We've been touring art schools with our daughter Meredith, a high school junior. So far, we've been to a large well-known college and a tiny obscure one. One thing that has struck me is that the level of creativity and the quality of the facilities seems about the same.
|In most cases, hands-on art can be created in a small
art space as well as a big studio.
But at the smaller college, Meredith made an interesting observation. "Here, the art seems more personal," she said.
She made this remark based on many factors, but one in particular was the part of the tour where we walked through the mini art studios where the seniors were working on their final projects. Each atelier was no more than a cubicle, about 6' square. Yet each one afforded what amounted to a shadowbox assemblage of what that student's art was all about.
Even in the communal art studios, the small size didn't seem to be a negative. Everything an artist would need-from paintbrushes to computers for animation design-was available. Again, the smaller rooms for fewer students seemed to foster the idea that the space was there for the individual artists rather than a large group.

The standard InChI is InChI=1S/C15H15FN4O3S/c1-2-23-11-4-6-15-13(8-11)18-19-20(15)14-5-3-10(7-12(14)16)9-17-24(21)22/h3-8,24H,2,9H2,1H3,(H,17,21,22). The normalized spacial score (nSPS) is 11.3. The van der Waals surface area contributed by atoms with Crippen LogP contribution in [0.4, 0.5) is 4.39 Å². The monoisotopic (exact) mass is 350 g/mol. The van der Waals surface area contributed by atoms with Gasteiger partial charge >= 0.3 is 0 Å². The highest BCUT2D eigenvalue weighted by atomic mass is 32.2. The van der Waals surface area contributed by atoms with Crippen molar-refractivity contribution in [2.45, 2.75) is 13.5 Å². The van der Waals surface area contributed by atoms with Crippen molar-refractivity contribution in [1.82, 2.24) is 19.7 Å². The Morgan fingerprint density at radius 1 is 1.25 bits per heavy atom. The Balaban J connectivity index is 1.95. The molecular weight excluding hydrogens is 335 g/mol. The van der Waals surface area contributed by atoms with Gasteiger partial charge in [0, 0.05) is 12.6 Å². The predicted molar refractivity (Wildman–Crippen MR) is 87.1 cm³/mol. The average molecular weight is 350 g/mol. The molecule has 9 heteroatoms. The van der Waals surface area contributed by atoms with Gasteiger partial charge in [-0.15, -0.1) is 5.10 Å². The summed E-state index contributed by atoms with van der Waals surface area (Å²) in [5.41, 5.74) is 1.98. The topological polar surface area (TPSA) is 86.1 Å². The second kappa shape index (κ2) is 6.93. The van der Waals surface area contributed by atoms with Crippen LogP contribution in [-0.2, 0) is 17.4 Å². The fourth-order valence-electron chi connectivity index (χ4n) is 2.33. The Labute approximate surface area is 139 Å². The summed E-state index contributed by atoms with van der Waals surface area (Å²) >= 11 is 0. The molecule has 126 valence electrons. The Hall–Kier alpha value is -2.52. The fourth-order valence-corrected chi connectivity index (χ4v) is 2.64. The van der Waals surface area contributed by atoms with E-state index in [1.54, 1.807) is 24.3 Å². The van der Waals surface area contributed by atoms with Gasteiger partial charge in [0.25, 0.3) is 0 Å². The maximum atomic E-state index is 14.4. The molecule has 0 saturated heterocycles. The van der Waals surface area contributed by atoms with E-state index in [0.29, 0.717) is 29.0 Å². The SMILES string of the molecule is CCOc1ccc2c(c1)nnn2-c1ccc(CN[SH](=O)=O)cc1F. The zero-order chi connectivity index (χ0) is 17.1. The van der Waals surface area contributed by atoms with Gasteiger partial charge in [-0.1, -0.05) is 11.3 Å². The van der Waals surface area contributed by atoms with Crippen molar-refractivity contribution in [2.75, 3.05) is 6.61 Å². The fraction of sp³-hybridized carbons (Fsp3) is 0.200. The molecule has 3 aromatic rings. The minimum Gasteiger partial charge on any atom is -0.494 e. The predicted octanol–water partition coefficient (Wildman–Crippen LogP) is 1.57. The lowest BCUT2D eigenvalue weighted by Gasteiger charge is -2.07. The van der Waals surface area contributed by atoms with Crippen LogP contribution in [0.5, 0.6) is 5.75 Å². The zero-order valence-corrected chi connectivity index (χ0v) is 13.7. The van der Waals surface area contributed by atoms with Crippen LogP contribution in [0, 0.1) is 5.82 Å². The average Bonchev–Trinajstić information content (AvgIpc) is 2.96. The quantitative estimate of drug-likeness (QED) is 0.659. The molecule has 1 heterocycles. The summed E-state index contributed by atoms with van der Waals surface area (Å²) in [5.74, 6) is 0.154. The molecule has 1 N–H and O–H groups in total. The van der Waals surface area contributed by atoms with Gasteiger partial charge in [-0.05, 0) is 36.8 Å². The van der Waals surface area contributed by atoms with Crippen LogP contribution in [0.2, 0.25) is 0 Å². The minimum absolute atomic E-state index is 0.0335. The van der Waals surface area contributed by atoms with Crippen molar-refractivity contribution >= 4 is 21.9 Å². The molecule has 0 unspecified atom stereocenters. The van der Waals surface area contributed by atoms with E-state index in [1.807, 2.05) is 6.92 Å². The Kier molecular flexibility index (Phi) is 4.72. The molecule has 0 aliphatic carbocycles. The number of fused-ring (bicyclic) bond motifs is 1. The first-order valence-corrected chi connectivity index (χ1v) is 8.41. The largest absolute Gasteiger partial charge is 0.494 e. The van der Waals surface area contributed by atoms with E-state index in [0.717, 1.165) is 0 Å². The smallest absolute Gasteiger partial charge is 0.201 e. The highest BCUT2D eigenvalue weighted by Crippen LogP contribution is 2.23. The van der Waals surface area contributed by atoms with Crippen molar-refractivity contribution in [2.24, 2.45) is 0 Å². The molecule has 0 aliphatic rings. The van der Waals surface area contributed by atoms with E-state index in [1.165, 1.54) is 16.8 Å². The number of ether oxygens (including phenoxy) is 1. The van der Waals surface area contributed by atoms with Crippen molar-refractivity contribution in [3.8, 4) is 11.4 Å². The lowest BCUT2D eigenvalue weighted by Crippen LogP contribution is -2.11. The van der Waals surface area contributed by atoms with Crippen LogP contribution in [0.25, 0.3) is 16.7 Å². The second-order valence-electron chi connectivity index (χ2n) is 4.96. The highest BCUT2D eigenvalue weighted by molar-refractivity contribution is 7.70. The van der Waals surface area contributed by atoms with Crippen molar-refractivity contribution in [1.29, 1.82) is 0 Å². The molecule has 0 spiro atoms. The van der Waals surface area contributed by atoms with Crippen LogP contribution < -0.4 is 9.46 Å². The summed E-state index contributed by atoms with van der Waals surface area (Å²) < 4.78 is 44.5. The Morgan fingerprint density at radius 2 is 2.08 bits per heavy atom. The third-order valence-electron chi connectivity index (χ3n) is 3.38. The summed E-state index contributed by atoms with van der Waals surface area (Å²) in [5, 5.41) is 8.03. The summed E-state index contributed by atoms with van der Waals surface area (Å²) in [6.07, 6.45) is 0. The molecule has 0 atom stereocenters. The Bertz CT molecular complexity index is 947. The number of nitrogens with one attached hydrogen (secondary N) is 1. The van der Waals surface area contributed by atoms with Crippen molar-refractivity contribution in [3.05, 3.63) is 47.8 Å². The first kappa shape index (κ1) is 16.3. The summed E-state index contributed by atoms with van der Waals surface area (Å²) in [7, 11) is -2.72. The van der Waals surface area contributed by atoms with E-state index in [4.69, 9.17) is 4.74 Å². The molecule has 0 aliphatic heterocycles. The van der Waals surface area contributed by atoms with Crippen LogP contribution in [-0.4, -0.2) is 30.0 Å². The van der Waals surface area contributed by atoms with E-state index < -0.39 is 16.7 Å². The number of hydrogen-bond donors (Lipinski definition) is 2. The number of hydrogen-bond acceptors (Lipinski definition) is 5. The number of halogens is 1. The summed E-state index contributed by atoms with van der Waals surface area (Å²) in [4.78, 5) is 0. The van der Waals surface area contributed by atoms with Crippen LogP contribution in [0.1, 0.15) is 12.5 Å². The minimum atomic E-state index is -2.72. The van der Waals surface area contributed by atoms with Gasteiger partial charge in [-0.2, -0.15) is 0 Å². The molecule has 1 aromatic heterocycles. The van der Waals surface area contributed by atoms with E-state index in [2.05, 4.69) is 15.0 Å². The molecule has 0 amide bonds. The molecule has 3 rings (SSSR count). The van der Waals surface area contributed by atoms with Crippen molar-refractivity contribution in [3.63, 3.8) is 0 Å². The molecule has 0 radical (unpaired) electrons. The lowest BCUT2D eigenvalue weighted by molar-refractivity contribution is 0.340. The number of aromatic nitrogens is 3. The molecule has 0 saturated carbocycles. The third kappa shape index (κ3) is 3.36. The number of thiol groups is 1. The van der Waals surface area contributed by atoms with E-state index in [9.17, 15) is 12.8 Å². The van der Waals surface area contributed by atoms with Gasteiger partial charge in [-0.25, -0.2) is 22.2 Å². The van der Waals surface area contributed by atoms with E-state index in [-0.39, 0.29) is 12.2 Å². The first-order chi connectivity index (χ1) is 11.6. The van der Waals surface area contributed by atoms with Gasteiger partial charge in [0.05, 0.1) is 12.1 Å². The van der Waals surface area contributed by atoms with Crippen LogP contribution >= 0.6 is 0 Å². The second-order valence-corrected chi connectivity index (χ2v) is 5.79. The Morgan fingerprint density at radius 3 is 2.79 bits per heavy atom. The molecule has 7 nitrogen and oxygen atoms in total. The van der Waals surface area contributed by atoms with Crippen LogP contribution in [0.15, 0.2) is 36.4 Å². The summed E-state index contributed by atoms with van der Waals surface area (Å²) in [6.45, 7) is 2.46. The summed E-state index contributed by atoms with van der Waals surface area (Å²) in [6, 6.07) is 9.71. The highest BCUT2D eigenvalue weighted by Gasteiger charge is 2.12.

Spacious art studios definitely have their place-and some people prefer them. Indeed, if you create public art like sculpture, you need a big studio. But for most of us, a small personal art studio works just fine.
|A nook on Maite Rodriguez's art studio.|
Take for example Maite Rodriguez of Salamanca, Spain. She has carved out a niche for art making in a space with great light and several different small work areas. By suiting the space to her needs and personalizing it with mementos from her travels, she has made an art studio that is uniquely hers.
Maite's studio is one of several personal creative spaces featured in the Fall 2013 issue of Studios magazine, along with "get the look" features and other ideas for making a space to release your creativity, however big or small.
P.S. How do you make your art space personal? Leave a comment below.